Of the 30 different combinations of power densities and application methods, there are about 11 preferred combinations and 7 critical ones — a total of 18 more realistic application combinations. To choose the best option, data on thousands of user preferences, constraints and existing conditions must be compared against these 18 application combinations. This comparison requires extensive analysis, follows many rules, and can be performed like a software algorithm. However, it is not described in detail in this white paper.
In the process of developing tools for this analysis, we have drawn some key lessons from long-term observations in the field:
If more than 25 percent of the total number of racks needs to be installed in the room, the power and cooling systems of the existing data center may require a complete overhaul. This means that if the number of installations reaches this limit, the user needs to rebuild a computer room, otherwise the data center must be shut down for a period of time for system transformation.
If an existing data center plans to install between 1 and 5 blade server cabinets, in order to minimize the impact on the normal operation of the data center, while reducing the installation cost, in the number of 25% or 50% of the saturation density (such as each It is most suitable to place up to 3 racks in the cabinet) for installation. For most data centers, the cost of achieving very high power density is much higher than the space cost of adding a few more rack locations.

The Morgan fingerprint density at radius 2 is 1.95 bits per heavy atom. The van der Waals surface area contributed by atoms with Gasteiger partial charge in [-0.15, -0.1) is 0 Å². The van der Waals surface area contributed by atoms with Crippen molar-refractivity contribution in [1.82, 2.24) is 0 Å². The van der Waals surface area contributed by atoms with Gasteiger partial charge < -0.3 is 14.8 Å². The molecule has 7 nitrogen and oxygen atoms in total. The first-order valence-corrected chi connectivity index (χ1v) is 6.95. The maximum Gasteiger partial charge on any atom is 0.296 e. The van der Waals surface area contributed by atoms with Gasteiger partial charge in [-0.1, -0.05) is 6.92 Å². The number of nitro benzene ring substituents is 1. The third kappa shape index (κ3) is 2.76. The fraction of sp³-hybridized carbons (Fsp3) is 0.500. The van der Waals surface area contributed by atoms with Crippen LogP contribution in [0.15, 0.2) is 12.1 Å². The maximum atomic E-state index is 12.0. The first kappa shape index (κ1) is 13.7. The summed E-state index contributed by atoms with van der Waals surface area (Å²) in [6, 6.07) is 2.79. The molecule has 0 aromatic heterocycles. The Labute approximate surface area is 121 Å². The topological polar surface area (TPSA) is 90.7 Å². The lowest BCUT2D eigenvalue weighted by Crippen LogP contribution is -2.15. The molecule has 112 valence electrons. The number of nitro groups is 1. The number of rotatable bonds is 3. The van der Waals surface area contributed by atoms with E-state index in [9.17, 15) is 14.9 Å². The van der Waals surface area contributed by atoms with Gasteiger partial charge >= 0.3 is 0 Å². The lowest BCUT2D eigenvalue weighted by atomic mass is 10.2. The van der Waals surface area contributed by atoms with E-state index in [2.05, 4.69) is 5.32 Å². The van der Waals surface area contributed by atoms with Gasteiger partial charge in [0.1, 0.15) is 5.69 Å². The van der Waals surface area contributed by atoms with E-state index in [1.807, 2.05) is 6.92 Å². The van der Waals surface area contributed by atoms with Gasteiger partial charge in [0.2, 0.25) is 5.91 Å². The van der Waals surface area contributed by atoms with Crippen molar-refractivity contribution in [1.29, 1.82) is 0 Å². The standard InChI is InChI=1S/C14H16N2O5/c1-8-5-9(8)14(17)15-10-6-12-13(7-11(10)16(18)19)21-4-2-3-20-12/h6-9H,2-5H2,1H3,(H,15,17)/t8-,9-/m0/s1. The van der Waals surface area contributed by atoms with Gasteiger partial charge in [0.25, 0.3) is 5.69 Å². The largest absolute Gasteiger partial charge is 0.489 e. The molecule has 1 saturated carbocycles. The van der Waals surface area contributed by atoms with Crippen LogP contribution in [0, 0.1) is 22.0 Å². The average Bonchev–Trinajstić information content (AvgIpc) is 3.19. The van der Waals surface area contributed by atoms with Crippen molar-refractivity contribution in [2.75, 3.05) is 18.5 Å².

Today’s data centers generally provide cooling and power supply for the entire system equipment. The auxiliary cooling solution can increase the application density at a lower cost while achieving a predictable cooling effect.
Below is a list of some of the methods and practices that data center managers often use, but these methods are flawed, do not help the problem very much, and often make the situation worse.
Reduce air temperature. Users usually reduce the air temperature of the computer room by lowering the temperature setting of the computer room air conditioner to solve some hot spots in the data center. This is the easiest and worst practice for users to operate. Taking this approach will reduce the capacity of your air conditioning system, greatly increase the water consumption of your humidifier, and greatly reduce the operating efficiency of your data center (and, as a result, increase the electricity bill on your bill). All of this happens and the problem is not solved at all because it’s an airflow problem, not an air temperature problem.